It's hard to know which is the hardest to live with. Attacks on your kids are always more painful to live with than attacks on yourself, but ultimately, attacks on your kids are attacks on yourself, since your children are you. The neighbor who reported us for child abuse -- ultimately, her allegations were proven false, but colored the whole of our kids' upbringing, since we lived in constant fear of its happening again, and I knew of cases where kids had been forcibly removed from the homes of loving, caring parents whose chief "crime" was bringing up their kids in a Christian home. The little snipes and digs my mother-in-law excelled at were difficult enough to bear, but the outright lies she told my husband about things I'd said to her were almost beyond belief (such as telling him I was planning to send our son out of the house when he was 20, after I'd expressed to her the hope that he would be able to spend junior year abroad). As for my son's teachers, all I can say is, if you want cookie-cutter kids, go bake cookies. Chris was so far outside the mold that the only way to interact with him was to take him on his own terms. Those teachers who could, said he made their whole career worthwhile. Those who couldn't, made his life a misery, and by extension, our lives.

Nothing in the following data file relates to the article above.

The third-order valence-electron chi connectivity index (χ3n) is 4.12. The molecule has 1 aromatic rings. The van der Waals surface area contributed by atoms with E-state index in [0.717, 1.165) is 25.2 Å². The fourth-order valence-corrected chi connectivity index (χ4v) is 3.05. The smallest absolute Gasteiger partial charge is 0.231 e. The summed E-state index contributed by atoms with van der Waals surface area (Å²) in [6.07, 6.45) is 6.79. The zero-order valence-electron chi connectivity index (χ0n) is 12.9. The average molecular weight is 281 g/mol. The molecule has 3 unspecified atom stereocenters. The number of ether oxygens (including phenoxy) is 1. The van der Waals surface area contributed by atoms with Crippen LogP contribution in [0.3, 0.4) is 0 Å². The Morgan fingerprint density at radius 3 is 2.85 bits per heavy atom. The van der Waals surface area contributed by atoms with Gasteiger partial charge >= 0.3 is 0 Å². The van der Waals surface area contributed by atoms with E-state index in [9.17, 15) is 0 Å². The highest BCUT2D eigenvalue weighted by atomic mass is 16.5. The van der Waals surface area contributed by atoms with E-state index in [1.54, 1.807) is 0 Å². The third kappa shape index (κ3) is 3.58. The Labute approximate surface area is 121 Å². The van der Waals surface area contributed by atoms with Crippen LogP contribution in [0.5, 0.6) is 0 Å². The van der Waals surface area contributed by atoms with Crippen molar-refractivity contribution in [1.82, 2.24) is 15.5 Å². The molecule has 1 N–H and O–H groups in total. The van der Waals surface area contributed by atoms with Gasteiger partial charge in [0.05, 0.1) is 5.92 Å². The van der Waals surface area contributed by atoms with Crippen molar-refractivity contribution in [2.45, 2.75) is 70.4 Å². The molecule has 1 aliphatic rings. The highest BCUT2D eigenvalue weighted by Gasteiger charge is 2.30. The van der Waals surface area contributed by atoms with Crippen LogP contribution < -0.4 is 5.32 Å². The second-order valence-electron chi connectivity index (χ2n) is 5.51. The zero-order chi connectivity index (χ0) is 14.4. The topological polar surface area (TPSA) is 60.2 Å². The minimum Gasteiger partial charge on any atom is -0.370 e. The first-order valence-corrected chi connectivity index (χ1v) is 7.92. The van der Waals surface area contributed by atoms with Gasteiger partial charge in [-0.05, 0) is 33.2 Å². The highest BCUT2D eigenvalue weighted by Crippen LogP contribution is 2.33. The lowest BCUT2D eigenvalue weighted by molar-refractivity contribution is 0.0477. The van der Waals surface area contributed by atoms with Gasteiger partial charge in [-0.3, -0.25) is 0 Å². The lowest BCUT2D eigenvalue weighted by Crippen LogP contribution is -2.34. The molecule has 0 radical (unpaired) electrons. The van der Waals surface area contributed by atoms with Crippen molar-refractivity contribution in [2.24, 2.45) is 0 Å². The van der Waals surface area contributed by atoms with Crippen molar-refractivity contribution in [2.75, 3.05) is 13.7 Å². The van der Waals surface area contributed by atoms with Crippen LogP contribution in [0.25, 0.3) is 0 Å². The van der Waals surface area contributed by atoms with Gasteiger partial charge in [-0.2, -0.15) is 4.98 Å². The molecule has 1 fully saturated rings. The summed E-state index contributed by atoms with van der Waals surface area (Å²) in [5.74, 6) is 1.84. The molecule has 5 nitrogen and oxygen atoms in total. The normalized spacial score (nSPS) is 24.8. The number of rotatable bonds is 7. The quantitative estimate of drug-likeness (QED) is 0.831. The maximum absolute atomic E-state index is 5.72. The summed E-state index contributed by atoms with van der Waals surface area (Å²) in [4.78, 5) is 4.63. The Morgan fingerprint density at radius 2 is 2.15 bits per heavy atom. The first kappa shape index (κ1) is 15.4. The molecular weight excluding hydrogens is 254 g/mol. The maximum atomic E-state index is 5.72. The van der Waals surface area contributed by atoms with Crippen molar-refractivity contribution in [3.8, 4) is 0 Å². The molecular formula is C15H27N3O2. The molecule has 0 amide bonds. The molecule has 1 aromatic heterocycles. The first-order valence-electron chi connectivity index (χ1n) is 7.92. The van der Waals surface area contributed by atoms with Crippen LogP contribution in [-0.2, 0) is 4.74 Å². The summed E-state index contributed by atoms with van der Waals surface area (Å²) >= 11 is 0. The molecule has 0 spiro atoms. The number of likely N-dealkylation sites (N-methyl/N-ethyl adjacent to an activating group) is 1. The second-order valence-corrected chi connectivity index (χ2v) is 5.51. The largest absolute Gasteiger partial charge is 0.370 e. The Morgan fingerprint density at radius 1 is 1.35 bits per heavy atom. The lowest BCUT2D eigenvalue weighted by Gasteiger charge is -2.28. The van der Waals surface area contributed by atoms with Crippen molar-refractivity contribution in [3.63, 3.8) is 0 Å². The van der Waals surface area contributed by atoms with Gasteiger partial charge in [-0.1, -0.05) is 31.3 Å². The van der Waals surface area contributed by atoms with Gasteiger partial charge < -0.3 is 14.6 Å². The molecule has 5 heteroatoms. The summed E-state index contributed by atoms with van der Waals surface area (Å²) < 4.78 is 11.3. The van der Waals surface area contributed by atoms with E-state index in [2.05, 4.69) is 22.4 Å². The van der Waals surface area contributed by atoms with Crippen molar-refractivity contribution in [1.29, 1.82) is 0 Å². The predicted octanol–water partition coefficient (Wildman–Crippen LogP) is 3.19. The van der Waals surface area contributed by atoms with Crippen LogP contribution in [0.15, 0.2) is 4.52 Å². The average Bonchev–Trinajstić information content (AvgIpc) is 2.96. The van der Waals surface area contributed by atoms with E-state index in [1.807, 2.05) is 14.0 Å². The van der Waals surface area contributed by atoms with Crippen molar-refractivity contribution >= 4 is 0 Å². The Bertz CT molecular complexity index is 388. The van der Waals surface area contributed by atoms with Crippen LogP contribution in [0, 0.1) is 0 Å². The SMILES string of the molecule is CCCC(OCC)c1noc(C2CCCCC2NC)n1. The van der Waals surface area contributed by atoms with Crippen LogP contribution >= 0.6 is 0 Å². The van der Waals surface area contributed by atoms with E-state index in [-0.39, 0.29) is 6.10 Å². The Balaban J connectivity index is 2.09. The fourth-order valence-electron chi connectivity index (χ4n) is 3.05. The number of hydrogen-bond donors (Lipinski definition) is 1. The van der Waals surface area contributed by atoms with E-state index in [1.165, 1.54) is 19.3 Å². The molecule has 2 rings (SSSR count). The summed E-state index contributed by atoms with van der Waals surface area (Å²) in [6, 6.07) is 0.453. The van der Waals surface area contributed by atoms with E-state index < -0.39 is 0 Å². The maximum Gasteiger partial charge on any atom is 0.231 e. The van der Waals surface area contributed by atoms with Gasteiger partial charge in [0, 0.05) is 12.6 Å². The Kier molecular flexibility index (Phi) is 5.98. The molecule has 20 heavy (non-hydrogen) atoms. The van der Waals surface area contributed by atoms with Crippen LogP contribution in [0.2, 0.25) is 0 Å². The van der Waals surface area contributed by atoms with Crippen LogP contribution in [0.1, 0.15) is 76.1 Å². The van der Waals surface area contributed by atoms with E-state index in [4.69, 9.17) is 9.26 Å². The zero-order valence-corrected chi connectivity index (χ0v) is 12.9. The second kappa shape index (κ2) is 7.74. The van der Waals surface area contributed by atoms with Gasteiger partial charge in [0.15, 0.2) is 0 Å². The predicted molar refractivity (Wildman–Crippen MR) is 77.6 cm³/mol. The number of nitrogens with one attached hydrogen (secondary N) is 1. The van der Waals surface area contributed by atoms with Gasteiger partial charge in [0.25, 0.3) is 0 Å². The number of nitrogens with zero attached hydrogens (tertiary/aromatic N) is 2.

As for my own mother...after 35 years of thinking about it and talking about it, intellectually I can grasp that her own background ill prepared her for motherhood, and that she did her (limited) best with what she was given. The fact remains that my entire childhood was filled with terror, between the sadistic nuns at school and my sadistic mother at home. And this experience colors my entire relationship with God, as I struggle to believe that I have worth in His eyes.

How do you forgive these kinds of things?!

The author G. K. Chesterton wrote of having been slapped in the face so hard, by one of his schoolmasters, that he was deafened in that ear. When he was 80, he wrote that he felt he had finally completely forgiven that schoolmaster. All those years, 70 or so, and at least 30 or 40 of them as a Christian struggling to live life in Christ -- and it took him that long. His secret was that every time he thought of the injury done to him, he made a conscious decision to forgive -- for the sake of Christ. That it didn't happen overnight, was his gift to all of us who struggle to forgive wrongs that assault our innocence.